Audible Punctuation focuses on the pause in Homer's Iliad and Odyssey, both as a compositional feature and as a performative aspect of delivery, arguing for the possibilities and limits of expressing phrases in performance. Ronald Blankenborg's analysis of metrical, rhythmical, syntactical, and phonological phrasing shows that the text of the Homeric epic allows for different options for performative pause--a phonetic phenomenon evidenced by phonology.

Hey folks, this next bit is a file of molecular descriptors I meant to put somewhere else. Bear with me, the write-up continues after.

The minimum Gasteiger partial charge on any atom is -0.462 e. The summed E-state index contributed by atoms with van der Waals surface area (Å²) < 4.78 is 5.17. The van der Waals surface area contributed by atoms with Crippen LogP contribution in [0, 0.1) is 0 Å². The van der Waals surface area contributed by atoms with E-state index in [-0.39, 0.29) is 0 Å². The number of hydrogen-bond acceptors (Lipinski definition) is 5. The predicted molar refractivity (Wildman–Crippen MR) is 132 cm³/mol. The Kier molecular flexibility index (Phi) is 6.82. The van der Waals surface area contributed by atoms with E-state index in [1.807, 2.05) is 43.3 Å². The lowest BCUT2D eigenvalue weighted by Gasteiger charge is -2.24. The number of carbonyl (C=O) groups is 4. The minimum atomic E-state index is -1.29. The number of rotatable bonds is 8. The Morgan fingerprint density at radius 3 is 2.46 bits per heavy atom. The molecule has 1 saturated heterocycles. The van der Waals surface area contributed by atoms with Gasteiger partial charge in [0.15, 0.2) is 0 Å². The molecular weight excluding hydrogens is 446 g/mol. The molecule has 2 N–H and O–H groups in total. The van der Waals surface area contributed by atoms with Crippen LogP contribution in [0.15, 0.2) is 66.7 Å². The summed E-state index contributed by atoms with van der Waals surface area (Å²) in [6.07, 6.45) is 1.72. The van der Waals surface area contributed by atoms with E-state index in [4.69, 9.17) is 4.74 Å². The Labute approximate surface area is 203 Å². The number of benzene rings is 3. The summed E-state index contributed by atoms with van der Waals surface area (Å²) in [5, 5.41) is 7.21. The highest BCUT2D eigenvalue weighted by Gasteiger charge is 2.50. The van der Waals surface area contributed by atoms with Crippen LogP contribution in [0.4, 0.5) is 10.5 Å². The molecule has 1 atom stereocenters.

From the ubiquitous compositional pauses in sense and metrical surface structure, Audible Punctuation selects the pauses that, under specific phonetic circumstances, double as rests of some duration during a performance. In this way, Blankenborg identifies those places in the verses that a performer of Homeric poetry was most likely to have used as opportunities to pause. The distribution of pauses over Homer's hexameters proves to be irregular and unpredictable because phonological phrases and grammatical clauses differ considerably in the way they terminate. The mismatch of prosodic and other levels of phrasing draws attention to the need to reassess stylistic issues, notably enjambment.